Source: VegNews

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Jaden Smith Launches a Free Vegan Food Truck To Feed LA’s Homeless

Jaden Smith has launched a vegan food truck that serves free food to people on Skid Row, an area of LA that contains one of the United States’ largest homeless populations.

https://www.instagram.com/p/BzopIZ4AcML/

He made the announcement yesterday via Instagram.

https://www.instagram.com/p/BzopDsuAFS4/

The rapper and actor is also co-founder of the eco-friendly company JUST Water.

vegan food truck

The company has also recently partnered with a local Flint, Michigan church to deploy a mobile water treatment system that filters out lead and additional contaminants in water.

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The Ultimate List of Black Owned Farms & Food Gardens

Black owned farms make up less than 2 percent of all farms in the United States.

According to a recent report, Black farmers lost 80 percent of their farmland from 1910 to 2007, often because they lacked access to loans or insurance needed to sustain their businesses.

The report mentions the “long and well-documented history of discrimination against Black farmers by the USDA (United States Department of Agriculture).”

It goes on to state that “The unequal administration of government farm support programs, crucial to protecting farmers from an inherently risky enterprise, has had a profound impact on rural communities of color.”

It is clear that that Black farmers need help now more than ever. We also need fresh produce they provide. Here is a list of Black owned farms and food gardens that you can support.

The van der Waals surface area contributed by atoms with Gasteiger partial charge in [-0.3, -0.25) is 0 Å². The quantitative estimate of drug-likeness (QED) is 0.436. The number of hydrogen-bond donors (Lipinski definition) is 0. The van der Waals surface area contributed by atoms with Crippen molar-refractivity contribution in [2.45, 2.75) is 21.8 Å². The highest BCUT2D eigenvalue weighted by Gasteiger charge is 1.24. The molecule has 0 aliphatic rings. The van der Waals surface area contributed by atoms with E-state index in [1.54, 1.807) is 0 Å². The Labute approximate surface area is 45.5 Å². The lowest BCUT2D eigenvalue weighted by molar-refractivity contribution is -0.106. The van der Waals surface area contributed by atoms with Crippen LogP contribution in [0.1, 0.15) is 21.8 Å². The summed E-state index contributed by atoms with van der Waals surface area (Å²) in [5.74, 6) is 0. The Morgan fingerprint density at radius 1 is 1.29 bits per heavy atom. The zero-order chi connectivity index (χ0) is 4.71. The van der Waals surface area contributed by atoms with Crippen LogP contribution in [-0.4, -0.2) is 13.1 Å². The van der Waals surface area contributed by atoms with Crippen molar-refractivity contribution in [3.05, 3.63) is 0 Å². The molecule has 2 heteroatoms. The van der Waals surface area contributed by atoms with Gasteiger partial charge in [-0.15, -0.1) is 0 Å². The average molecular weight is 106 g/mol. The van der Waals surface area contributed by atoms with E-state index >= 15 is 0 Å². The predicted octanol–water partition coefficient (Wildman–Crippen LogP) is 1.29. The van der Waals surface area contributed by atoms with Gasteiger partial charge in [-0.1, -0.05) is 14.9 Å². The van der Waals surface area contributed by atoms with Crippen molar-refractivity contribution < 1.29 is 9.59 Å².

Black Owned Farms

Alabama

black owned farms
Darden Bridgeforth & Sons Farms/ Credit: News Courier

Darden Bridgeforth & Sons (Tanner, AL)

Bain Home Garden (Rehoboth, AL)

Binford Farms (Athens, AL)

Datus Henry Industries (Birmingham, AL )

Fountain Heights Farms (Birmingham, AL)

Hawkins Homestead Farm (Kinsey, AL)

Arizona

MillBrook Urban Farms

Millbrook Urban Farms (Phoenix, AZ )

Patagonia Flower Farms (Patagonia, AZ)

Project Rootz Farm (Phoenix, AZ)

California

black owned farms
Will Scott of Scott Family Farms/ Credit: AP Photo/Gosia Wozniacka

African American Farmers of California demo farm (Fresno, CA)

Farms to Grow, Inc. (Oakland, CA)

Corky’s Nuts (Northern CA)

Scott Family Farms (Fresno, CA)

Rancho de Rodney (Fresno, CA)

Connecticut

Root Life (New Haven, CT)

The DMV Area (DC, MD, VA)

black owned farms
Soilful City/Facebook

DC

Good Sense Farm

Good Sense Farm (Washington, DC)

Three Part Harmony (Washington, DC)

Soilful City (Washington, DC)

Sylvanaqua Farms (Washington, DC/Norfolk, VA)

MD

Cherry Hill Urban Garden

Cherry Hill Urban Garden (Cherry Hill, MD)

Deep Roots Farm (Brandywine, MD)

Dodo Farms (Brookeville, MD) 

Four Mother’s Farm (Princess Anne, MD)

Jenny’s Market (Friendship, MD)

The Bladensburg Farm (Riverdale, MD)

Tha Flower Factory  (Baltimore, MD)

VA

 

Haynie Farms (Reedville, VA)

Berrily Urban (Northern VA)

Botanical Bites Provisions (Fredericksburg, VA)

Boyd Farms (Nathalie VA)

Broadrock Community Garden (Richmond, VA)

Browntown Farms (Warfield, VA)

Brunswick Agriculture and Cultural Model Homesteading & Equestrian Center (Warfield , VA)

Carter Family Farm (Unionville, VA)

Cusheeba Earth: A Soil Culture Farm (Onley, VA)

Fitrah Farms (Central VA)

Go Greens Farms (Suffolk, VA)

Haynie Farm (Reedville, VA)

Mighty Thundercloud Edible Forest (Birdsnest, VA)

Mor-Cannabis (Scottsburg, VA)

Vanguard Ranch (Gordonsville, VA)

Verde Hemp Farms (Surry County, VA)

Florida

Griffin Organic Poultry

Harvest Blessing Garden (Jacksonville, FL)

Fisher Farms (Jonesville, FL)

Griffin Organic Poultry (Harthorne, FL)

Infinite Zion Roots Farms (Apopka, FL)

Ital Life Farm (Tampa, FL)

Marlow Farms (Kissimmee, FL)

Seed Mail Seed (West Palm Beach, FL)

Smarter By Nature LLC  (Tallahassee, FL)

Georgia

black owned farms
The Metro Atlanta Urban Farm /Facebook

Swanson Family Farm (Hampton, GA)

Southeastern African-American Farmers Organic Network (Atlanta, GA)